GO
Avg. Price Paid:$8,790 - $9,874
Original MSRP: $24,620 - $27,615
MPG: 13 City / 17 Hwy
Search Used Listings:

2007 Ford Crown Victoria Performance

This performance review was written when the 2007 Ford Crown Victoria was new.

Test drives of the Crown Victoria show the large car to be competent in almost all aspects of vehicle performance, but a standout in none. Auto reviewers find the 2007 Ford Crown Victoria's V8 acceleration solid, braking and handling adequate and steering smooth.

For the "Crown Vic buyer who just wants a big, comfortable V8 sedan, that won't be much of a problem. Everyone else shopping in the large-sedan segment is advised to try the Ford's modern-day competition first," says Edmunds. AutoMedia.com reports that the "Ford Crown Victoria is one of America's most popular full-size rear-drive sedans (and dominates police and taxi fleets nationwide) for two big reasons": It is "an excellent car and extremely well suited for family, fleet, cab and cop-car use," and it is "one of the only three large rear-drive sedans on the market." Auto writers from Automobile Magazine  add that the Crown Victoria "appeals mostly to mature drivers who find the car's old-school driving experience comfortably familiar, or even nostalgic," while noting that "its newer competitors perform better in many ways." "If you're looking for nothing more than a family cruiser, the Vic will suffice," sums up Edmunds.

Acceleration and Power

The Crown Victoria is available only with a standard 4.6-liter V8 engine, which auto writers find up to the task to move the large car competently. Kelley Blue Book reports that its engine is "torque-happy" and "provides smooth acceleration from any speed," adding that the Crown Vic "moves without complaint or struggle", while Edmunds finds the Crown Victoria "reasonably quick" with "solid acceleration." Automobile Magazine notes that "the harsh 4.6-liter V-8 delivers its power higher in the rev band than is typical for larger displacement engines", and Kelley Blue Book agrees, noting that the current model "provides a respectable blend of power and fuel economy in a powerplant that is smooth, quiet and dependable." The 2007 Ford Crown Victoria has an EPA mileage estimate of 15 mpg during city driving and 23 mpg on the highway.

Handling and Braking

The Crown Victoria is a large rear-wheel-drive sedan and has a ride that auto reviewer's find adequate for both its size and the age of its present design. Edmunds calls the ride quality "forgiving" and the handling "acceptable, but there's no getting around this sedan's substantial weight and dimensions, much less its decades-old platform." MSN Autos says that the stiffer new frame on the Crown Victoria "improves ride and handling because it allows the suspension to do a better job. It also cuts down on transmission of noise, vibration and harshness into the body structure, making this quiet sedan even quieter." MSN Autos also notes that the "redesigned front suspension and revised suspension geometery (sic) provide better ‘tracking' at highway speeds to let a driver be more relaxed-and also more control during cornering and on rough roads.." On the negative side, Consumer Guide Automotive complains that the Crown Victoria shows "marked body lean and mediocre grip in fast cornering."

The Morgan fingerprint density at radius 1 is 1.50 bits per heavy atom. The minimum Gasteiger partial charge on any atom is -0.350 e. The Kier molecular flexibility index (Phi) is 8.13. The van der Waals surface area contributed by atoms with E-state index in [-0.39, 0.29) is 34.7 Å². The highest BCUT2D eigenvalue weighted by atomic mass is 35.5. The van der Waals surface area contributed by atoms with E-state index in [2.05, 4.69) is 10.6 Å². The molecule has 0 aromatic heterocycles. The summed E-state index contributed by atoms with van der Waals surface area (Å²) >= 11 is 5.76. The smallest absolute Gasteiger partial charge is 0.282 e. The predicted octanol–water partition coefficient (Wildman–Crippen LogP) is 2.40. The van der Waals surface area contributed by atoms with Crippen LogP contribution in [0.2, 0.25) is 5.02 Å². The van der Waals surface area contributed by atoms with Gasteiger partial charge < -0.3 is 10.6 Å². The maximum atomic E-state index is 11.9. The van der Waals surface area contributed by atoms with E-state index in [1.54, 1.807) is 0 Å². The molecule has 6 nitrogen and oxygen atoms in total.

The Crown Victoria LX trim comes with an optional Premium Sport Handling Package that includes air-spring rear suspension, which auto writers find dated. Kelley Blue Book says you'll "find the ride akin to floating on air which to some degree would be accurate if you opt for the Handling Package." Consumer Guide Automotive calls the base suspension "absorbent" and "fairly controlled, but soft enough to allow some float over undulations. Firmer Handling and Performance setup can be jittery over sharp, closely spaced bumps, but quells most float and exacts no big penalty in overall comfort." MSN Autos adds that the Crown Victoria LX Sport has a "firmer suspension," which does not affect ride comfort, commenting that "no Crown Victoria is designed to be pushed as hard as a sport sedan can be." Automobile Magazine  reports that the 2007 Crown Victoria "is one of the last American cars still using a body-on-frame construction, a V-8 engine powering the rear wheels, and a solid (or live) rear axle," adding that "the handling is rather lazy," and the car "has a certain retro feel behind the wheel," also noting that neither suspension provides a very smooth ride "as the solid rear axle makes the car hop over bumps and under heavy acceleration."

Most auto reviewers find the rack-and-pinion steering on the Crown Victoria improved and precise. Kelley Blue Book says the "steering is surprisingly accurate for such a large car," and that "the Crown Victoria tracks perfectly straight down the highway without the need for constant adjustments to the steering wheel." Consumer Guide Automotive calls the steering "linear and accurate in city driving, steady and slop-free in highway cruising." Yet, Automobile Magazine  reviewers counter this, commenting that the steering feels "light and numb."

Performance Options

Ford Crown Victoria Base Model and LX

The Crown Victoria base model and LX trim come standard with a 4.6-liter V8 engine with 224 horsepower at 4,800 rpm and 275 pound feet of torque. The Crown Victoria V8 is mated to a 4-speed automatic transmission, rear wheel drive and rack-and-pinion steering. Both models of the Crown Victoria come with independent front suspension and solid axle rear suspension. The Crown Victoria is fitted with 4-wheel antilock brakes with electronic brake force distribution.

Review Last Updated: 5/5/08

Next Steps: Ford Crown Victoria